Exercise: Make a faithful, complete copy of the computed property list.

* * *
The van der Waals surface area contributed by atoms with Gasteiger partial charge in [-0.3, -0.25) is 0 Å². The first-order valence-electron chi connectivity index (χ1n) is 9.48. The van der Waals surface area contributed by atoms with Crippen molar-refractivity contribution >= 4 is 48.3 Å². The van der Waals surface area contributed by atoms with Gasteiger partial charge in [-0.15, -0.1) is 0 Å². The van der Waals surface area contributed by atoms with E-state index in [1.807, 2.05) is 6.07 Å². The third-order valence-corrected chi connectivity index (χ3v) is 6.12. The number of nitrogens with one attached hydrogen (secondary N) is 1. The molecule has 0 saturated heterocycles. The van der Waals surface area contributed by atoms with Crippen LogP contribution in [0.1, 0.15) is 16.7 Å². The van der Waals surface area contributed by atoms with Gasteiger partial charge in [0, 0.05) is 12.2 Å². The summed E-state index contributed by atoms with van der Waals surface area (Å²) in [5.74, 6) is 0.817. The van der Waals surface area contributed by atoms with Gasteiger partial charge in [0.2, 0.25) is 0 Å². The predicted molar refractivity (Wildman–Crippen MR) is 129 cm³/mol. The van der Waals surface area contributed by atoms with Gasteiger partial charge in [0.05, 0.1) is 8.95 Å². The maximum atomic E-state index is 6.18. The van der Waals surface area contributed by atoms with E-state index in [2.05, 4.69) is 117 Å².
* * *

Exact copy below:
The van der Waals surface area contributed by atoms with Gasteiger partial charge in [-0.3, -0.25) is 0 Å². The first-order valence-electron chi connectivity index (χ1n) is 9.48. The van der Waals surface area contributed by atoms with Crippen molar-refractivity contribution >= 4 is 48.3 Å². The van der Waals surface area contributed by atoms with Gasteiger partial charge in [-0.15, -0.1) is 0 Å². The van der Waals surface area contributed by atoms with E-state index in [1.807, 2.05) is 6.07 Å². The third-order valence-corrected chi connectivity index (χ3v) is 6.12. The number of nitrogens with one attached hydrogen (secondary N) is 1. The molecule has 0 saturated heterocycles. The van der Waals surface area contributed by atoms with Crippen LogP contribution in [0.1, 0.15) is 16.7 Å². The van der Waals surface area contributed by atoms with Gasteiger partial charge in [0, 0.05) is 12.2 Å². The summed E-state index contributed by atoms with van der Waals surface area (Å²) in [5.74, 6) is 0.817. The van der Waals surface area contributed by atoms with Gasteiger partial charge in [0.2, 0.25) is 0 Å². The predicted molar refractivity (Wildman–Crippen MR) is 129 cm³/mol. The van der Waals surface area contributed by atoms with Gasteiger partial charge in [0.05, 0.1) is 8.95 Å². The maximum atomic E-state index is 6.18. The van der Waals surface area contributed by atoms with E-state index in [2.05, 4.69) is 117 Å².